International Women’s Day: Interview with Carla Tavares

March 12, 2019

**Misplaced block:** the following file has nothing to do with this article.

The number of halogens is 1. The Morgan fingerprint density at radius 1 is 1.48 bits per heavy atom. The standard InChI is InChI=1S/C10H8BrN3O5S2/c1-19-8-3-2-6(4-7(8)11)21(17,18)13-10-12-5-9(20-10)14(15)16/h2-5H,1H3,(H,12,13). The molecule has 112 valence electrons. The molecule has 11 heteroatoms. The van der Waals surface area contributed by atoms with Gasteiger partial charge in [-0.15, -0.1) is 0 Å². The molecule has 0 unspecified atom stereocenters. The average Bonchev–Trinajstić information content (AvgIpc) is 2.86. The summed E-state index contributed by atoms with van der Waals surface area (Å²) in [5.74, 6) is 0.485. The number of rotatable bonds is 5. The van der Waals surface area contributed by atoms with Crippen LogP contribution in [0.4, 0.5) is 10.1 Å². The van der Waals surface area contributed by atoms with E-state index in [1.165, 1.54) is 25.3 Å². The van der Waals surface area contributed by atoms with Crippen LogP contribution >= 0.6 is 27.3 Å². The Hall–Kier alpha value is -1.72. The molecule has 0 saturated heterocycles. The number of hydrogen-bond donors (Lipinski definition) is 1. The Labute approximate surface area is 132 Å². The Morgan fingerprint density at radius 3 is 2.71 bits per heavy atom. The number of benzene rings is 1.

“Confidence is very important but, not more important than being yourself; being authentic.”How do you define confidence, particularly in the workplace? For me, “confidence” is to: (i) trust in one’s abilities and leadership skills; and (ii) know how to communicate these skills openly in a clear, professional and assertive fashion. How do you think the confidence gap affects women? I do not believe in the confidence gap. Women can be and, often are, as confident as men in the workplace. Do you think women’s workplace confidence has improved over the past few decades? Please explain why. It has certainly improved over the past 30 years. More than ever, women have taken ownership of their own careers; they have heavily invested in high education degrees and worked hard to achieve their professional goals alongside men. I believe this has contributed to boosting their confidence in a generally male centric work place; plagued with cultural stereotypes. More than ever, women are familiar with the corporate world, know what they want and understand well what are the road blocks ahead. Unfortunately, this does not mean gender disparity will fade any time soon. Despite exuding the same skills and ambitions, women are less likely to be promoted and considered for a salary increment than their male counterparts – that’s an undisputed fact.  How important have confidence and self-belief been in achieving your career goals? Please explain why. Very important but, not more important than being yourself; being authentic.  Have you ever experienced imposter syndrome (where you doubt your achievements and have an internalised fear of being exposed as a “fraud”)? If so, how did you overcome it? On the contrary, I have never doubted my achievements! Indeed, I usually share my own and my team’s accomplishments with my peers and line managers in the workplace, as much as possible. If anything, I may be accused of boasting about them! How much has risk-taking contributed to your career development? Risk-taking is fundamental should you wish to develop and advance your career. Success was never handed to me on a silver plate and risk has been part of my career strategy as far as I can remember. I set myself high goals and am sure not to shy away from all the opportunities I come across – I pursue them with passion, whether is taking on a bigger scope or an entirely new practice area or a completely new industry or simply moving to a different jurisdiction altogether. Determination, drive and energy are important ingredients for this “exiting the comfort zone” challenge.  Can you give an example of a risk you’ve taken that has paid dividend? Resigning from a top management position at Hewlett Packard in Lisbon and coming to Dubai without a job in the hope that I could strive in this challenging and buoyant environment was a shot in the dark, to be honest. I have since then experienced many humps and bumps along the way. Without the so-required regional experience at first, getting a job was far from being a walk in the park and getting the right job was even more defiant. With that said, I always believed it was possible and I always believed I could do it; despite the hard-work, the uncertainty of possessing the right qualities and the idea of having to make concessions with respect to career progression. I kept telling myself “slowly but surely”! How important is mentoring, coaching and sponsorship in helping women to grow their confidence at work? Essential. I wish I have had a mentor or a coach to guide me through the most challenging, scary and troubled moments of my career. Having a mentor who is willing to share her experience and key learnings can help women avoid common mistakes and set them on the fast track path to career growth. Coaching can be reassuring when it comes to self-belief and self-confidence building. How can confidence-building be built into career development strategies?So long as we continue to place the gender gap responsibility on women’s behaviour and lack of confidence, nothing will change in the workplace. Naturally, women have a crucial role in educating the new generation of men and women in terms of putting an end to gender biases but – there’s only so much we can do. However, the onus for building strategies that encourage women to develop their careers should be equally placed on the organizations for which they work and, more particularly, on men who typically fill in the top management spots and have a significant influence on gender equality policies in the workplace. I would like to see more women given the opportunity to participate in the decision making process and their performance taken more seriously.  What can be done to ensure a woman being assertive in the workplace doesn’t negatively impact on colleagues’ perceptions of her? Over the years, I have become more tactful and affable in the workplace however, as a young legal counsel I used to be very self-assertive and acute! Five years into the legal profession and I recall I was attending project finance negotiations with banking professionals and attorneys from multiple backgrounds and nationalities when someone commented that during the discussions I had come across as a “pretty tough legal counsel”.  At the time, I perceived it as positive praise! In today’s corporate world, I see this a little differently. Diversity is embedded in our society and we have to know how interpret and manage cultural sensitivities and different ways of doing things. Perception is paramount in the work place and is intrinsically related to how we practice our listening and communication skills in the office. We can- and should, be assertive yet, without being aggressive or offensive or rude to any given audience.